Content provided courtesy of USAA.
By J.J. Montanaro
You’ve probably heard the adage, “opposites attract.” Well, when it comes to decision-making my wife and I are living proof there’s at least a grain of truth to that saying. She’s a gunslinger. I’m, she would say, a bit of a waffler. Although, I’d characterize it differently. I’d say I like to carefully weigh all the variables, options and second-order effects before making a thoroughly researched judgment.
How do you and your spouse make big financial decisions? Here are four tips that might help you better navigate the next big one you face:
Do it together. In marriage, communication is key. Financial decisions are the same. If something big is under consideration – a job change, house purchase, major investment, etc. – the process should be collaborative. Nothing can stir up hard feelings, resentment and ignite the blame game like one spouse taking matters into his or her own hands.
Keep the big picture in mind. You should already have your own set of short, medium and long-term financial goals. If you don’t, get to work. On our last anniversary, my wife bought me a little notebook that was titled, “Our Bucket List.” That was a cool approach to making our goals tangible (and a clear tip of that to my deliberate decision-making style). Plus, when it comes to evaluating options, your goals can be just the ammunition you need to combat a poor financial decision. All you must do is ask yourself a simple question: Will this move jeopardize the attainment of our goals?
Delineate your autonomy. Not every decision is big, right? But at what point does it make sense to consult your spouse? Is it $50? $500? $5,000? Depending on where you are in your relationship and your financial life, the number can be very different. Clearly defining the “big threshold” as a couple will give you guard rails and freedom to act independently without worrying about repercussions. Early in your marriage, there may be lots of conversations. With marital and monetary maturity, the thresholds will likely be much different.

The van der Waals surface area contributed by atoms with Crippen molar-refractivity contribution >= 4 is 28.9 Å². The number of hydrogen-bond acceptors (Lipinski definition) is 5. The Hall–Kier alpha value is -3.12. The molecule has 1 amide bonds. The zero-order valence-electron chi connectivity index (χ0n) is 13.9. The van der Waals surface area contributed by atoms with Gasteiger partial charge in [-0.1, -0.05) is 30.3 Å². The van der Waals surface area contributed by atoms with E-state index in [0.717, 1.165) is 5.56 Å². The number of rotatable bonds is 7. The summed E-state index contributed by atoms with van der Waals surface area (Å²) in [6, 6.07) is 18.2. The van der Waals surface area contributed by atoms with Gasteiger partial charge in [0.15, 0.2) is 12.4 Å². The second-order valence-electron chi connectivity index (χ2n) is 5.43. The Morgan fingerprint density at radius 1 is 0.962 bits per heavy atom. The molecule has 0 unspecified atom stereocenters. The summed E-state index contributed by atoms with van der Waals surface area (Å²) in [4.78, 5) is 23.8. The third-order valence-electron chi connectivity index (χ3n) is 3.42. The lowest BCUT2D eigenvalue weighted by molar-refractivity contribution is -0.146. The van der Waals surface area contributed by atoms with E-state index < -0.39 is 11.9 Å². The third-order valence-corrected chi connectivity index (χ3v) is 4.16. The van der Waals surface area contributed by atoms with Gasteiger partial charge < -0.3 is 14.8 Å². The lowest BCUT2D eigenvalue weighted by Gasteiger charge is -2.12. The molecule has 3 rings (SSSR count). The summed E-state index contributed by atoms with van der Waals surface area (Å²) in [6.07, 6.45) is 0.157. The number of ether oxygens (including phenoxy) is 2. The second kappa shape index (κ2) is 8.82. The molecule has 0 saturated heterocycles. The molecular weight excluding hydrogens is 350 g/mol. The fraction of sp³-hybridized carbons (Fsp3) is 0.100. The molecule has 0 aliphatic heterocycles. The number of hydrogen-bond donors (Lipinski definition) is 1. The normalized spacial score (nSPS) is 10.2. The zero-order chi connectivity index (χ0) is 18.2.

Take emotion out of the mix. Emotion is a salesperson’s friend. Find a way to tap the buyer’s emotion, and you’re just a bit closer to the sale. As a couple, emotional decisions are your enemy. Establish a strategy that will blunt the emotional impact of a big decision. It could be a week-long cooling off period before a big purchase, a meticulous look at your budget, or any technique that helps you to focus clearly on the benefits and drawbacks of the decision at hand. If we do this, what will things look like in six months or six years?
Over the years, my wife and I have been able to mesh our two styles to find a sweet spot in our decision making. Following these tips, I feel confident you are your partner will be able to work together to hit your stride, too.